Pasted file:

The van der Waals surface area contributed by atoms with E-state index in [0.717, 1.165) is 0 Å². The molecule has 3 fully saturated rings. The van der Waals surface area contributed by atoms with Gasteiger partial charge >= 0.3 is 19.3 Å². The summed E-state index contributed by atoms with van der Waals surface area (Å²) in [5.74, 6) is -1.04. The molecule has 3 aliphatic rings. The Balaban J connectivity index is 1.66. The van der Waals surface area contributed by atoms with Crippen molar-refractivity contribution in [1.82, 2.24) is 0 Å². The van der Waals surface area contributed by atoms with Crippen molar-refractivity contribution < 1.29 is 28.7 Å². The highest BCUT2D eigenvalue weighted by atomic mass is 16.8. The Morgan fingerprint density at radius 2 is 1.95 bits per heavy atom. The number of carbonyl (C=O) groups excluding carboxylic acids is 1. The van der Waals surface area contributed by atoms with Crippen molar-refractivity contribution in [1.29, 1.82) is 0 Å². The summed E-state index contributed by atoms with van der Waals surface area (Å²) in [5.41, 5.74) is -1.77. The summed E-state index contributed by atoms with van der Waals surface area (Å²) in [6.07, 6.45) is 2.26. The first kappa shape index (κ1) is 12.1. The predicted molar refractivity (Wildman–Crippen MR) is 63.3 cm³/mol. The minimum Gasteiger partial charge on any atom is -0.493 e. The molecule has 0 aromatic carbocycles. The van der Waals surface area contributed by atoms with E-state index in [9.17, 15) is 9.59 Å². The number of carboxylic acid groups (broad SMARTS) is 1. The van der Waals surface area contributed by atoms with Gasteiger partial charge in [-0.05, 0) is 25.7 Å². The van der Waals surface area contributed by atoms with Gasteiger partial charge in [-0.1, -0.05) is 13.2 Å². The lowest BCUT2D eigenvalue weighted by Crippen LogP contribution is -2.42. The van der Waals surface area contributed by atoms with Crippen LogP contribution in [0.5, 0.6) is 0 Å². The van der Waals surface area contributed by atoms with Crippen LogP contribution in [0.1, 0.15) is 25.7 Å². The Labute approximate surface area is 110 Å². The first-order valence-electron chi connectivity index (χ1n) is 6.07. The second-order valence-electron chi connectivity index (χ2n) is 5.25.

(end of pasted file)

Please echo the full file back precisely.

The van der Waals surface area contributed by atoms with E-state index in [0.717, 1.165) is 0 Å². The molecule has 3 fully saturated rings. The van der Waals surface area contributed by atoms with Gasteiger partial charge >= 0.3 is 19.3 Å². The summed E-state index contributed by atoms with van der Waals surface area (Å²) in [5.74, 6) is -1.04. The molecule has 3 aliphatic rings. The Balaban J connectivity index is 1.66. The van der Waals surface area contributed by atoms with Crippen molar-refractivity contribution in [1.82, 2.24) is 0 Å². The van der Waals surface area contributed by atoms with Crippen molar-refractivity contribution < 1.29 is 28.7 Å². The highest BCUT2D eigenvalue weighted by atomic mass is 16.8. The Morgan fingerprint density at radius 2 is 1.95 bits per heavy atom. The number of carbonyl (C=O) groups excluding carboxylic acids is 1. The van der Waals surface area contributed by atoms with Crippen molar-refractivity contribution in [1.29, 1.82) is 0 Å². The summed E-state index contributed by atoms with van der Waals surface area (Å²) in [5.41, 5.74) is -1.77. The summed E-state index contributed by atoms with van der Waals surface area (Å²) in [6.07, 6.45) is 2.26. The first kappa shape index (κ1) is 12.1. The predicted molar refractivity (Wildman–Crippen MR) is 63.3 cm³/mol. The minimum Gasteiger partial charge on any atom is -0.493 e. The molecule has 0 aromatic carbocycles. The van der Waals surface area contributed by atoms with E-state index in [9.17, 15) is 9.59 Å². The number of carboxylic acid groups (broad SMARTS) is 1. The van der Waals surface area contributed by atoms with Gasteiger partial charge in [-0.05, 0) is 25.7 Å². The van der Waals surface area contributed by atoms with Gasteiger partial charge in [-0.1, -0.05) is 13.2 Å². The lowest BCUT2D eigenvalue weighted by Crippen LogP contribution is -2.42. The van der Waals surface area contributed by atoms with Crippen LogP contribution in [0.5, 0.6) is 0 Å². The van der Waals surface area contributed by atoms with Crippen LogP contribution in [0.1, 0.15) is 25.7 Å². The Labute approximate surface area is 110 Å². The first-order valence-electron chi connectivity index (χ1n) is 6.07. The second-order valence-electron chi connectivity index (χ2n) is 5.25.